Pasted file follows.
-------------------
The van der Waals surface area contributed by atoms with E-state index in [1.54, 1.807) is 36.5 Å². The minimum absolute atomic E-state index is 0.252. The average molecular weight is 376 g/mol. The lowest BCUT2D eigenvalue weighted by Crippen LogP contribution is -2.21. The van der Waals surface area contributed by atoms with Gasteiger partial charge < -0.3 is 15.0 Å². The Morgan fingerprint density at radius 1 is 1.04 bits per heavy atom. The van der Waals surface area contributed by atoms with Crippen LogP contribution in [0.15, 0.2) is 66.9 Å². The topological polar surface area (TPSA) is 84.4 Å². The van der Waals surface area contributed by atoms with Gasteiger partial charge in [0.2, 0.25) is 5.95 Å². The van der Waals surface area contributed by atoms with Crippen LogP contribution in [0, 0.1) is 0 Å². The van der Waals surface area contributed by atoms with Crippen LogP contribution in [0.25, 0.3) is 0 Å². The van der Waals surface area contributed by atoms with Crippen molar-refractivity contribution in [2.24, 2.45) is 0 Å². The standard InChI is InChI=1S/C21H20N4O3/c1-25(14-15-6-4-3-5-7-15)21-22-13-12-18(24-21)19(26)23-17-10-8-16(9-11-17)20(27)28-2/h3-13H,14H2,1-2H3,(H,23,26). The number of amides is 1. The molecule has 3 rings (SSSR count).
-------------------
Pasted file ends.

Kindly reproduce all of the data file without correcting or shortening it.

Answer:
The van der Waals surface area contributed by atoms with E-state index in [1.54, 1.807) is 36.5 Å². The minimum absolute atomic E-state index is 0.252. The average molecular weight is 376 g/mol. The lowest BCUT2D eigenvalue weighted by Crippen LogP contribution is -2.21. The van der Waals surface area contributed by atoms with Gasteiger partial charge < -0.3 is 15.0 Å². The Morgan fingerprint density at radius 1 is 1.04 bits per heavy atom. The van der Waals surface area contributed by atoms with Crippen LogP contribution in [0.15, 0.2) is 66.9 Å². The topological polar surface area (TPSA) is 84.4 Å². The van der Waals surface area contributed by atoms with Gasteiger partial charge in [0.2, 0.25) is 5.95 Å². The van der Waals surface area contributed by atoms with Crippen LogP contribution in [0, 0.1) is 0 Å². The van der Waals surface area contributed by atoms with Crippen LogP contribution in [0.25, 0.3) is 0 Å². The van der Waals surface area contributed by atoms with Crippen molar-refractivity contribution in [2.24, 2.45) is 0 Å². The standard InChI is InChI=1S/C21H20N4O3/c1-25(14-15-6-4-3-5-7-15)21-22-13-12-18(24-21)19(26)23-17-10-8-16(9-11-17)20(27)28-2/h3-13H,14H2,1-2H3,(H,23,26). The number of amides is 1. The molecule has 3 rings (SSSR count).